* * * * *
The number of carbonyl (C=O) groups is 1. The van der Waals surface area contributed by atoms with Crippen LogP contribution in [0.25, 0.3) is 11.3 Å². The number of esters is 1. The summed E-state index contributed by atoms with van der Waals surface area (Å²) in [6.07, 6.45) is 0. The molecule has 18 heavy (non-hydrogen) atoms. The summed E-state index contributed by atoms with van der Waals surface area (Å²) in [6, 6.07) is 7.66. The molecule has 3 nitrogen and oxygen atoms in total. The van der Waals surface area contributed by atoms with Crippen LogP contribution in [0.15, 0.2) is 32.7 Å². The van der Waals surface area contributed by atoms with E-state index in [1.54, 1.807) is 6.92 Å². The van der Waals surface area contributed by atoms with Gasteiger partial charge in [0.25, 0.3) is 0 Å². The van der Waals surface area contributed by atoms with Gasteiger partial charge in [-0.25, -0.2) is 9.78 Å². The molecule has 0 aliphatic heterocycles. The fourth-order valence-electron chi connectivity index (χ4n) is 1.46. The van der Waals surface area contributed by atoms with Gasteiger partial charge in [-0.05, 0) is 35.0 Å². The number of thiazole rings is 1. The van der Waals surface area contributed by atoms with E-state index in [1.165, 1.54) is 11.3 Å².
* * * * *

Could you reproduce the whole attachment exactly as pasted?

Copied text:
The number of carbonyl (C=O) groups is 1. The van der Waals surface area contributed by atoms with Crippen LogP contribution in [0.25, 0.3) is 11.3 Å². The number of esters is 1. The summed E-state index contributed by atoms with van der Waals surface area (Å²) in [6.07, 6.45) is 0. The molecule has 18 heavy (non-hydrogen) atoms. The summed E-state index contributed by atoms with van der Waals surface area (Å²) in [6, 6.07) is 7.66. The molecule has 3 nitrogen and oxygen atoms in total. The van der Waals surface area contributed by atoms with Crippen LogP contribution in [0.15, 0.2) is 32.7 Å². The van der Waals surface area contributed by atoms with E-state index in [1.54, 1.807) is 6.92 Å². The van der Waals surface area contributed by atoms with Gasteiger partial charge in [0.25, 0.3) is 0 Å². The van der Waals surface area contributed by atoms with Gasteiger partial charge in [-0.25, -0.2) is 9.78 Å². The molecule has 0 aliphatic heterocycles. The fourth-order valence-electron chi connectivity index (χ4n) is 1.46. The van der Waals surface area contributed by atoms with Gasteiger partial charge in [-0.05, 0) is 35.0 Å². The number of thiazole rings is 1. The van der Waals surface area contributed by atoms with E-state index in [1.165, 1.54) is 11.3 Å².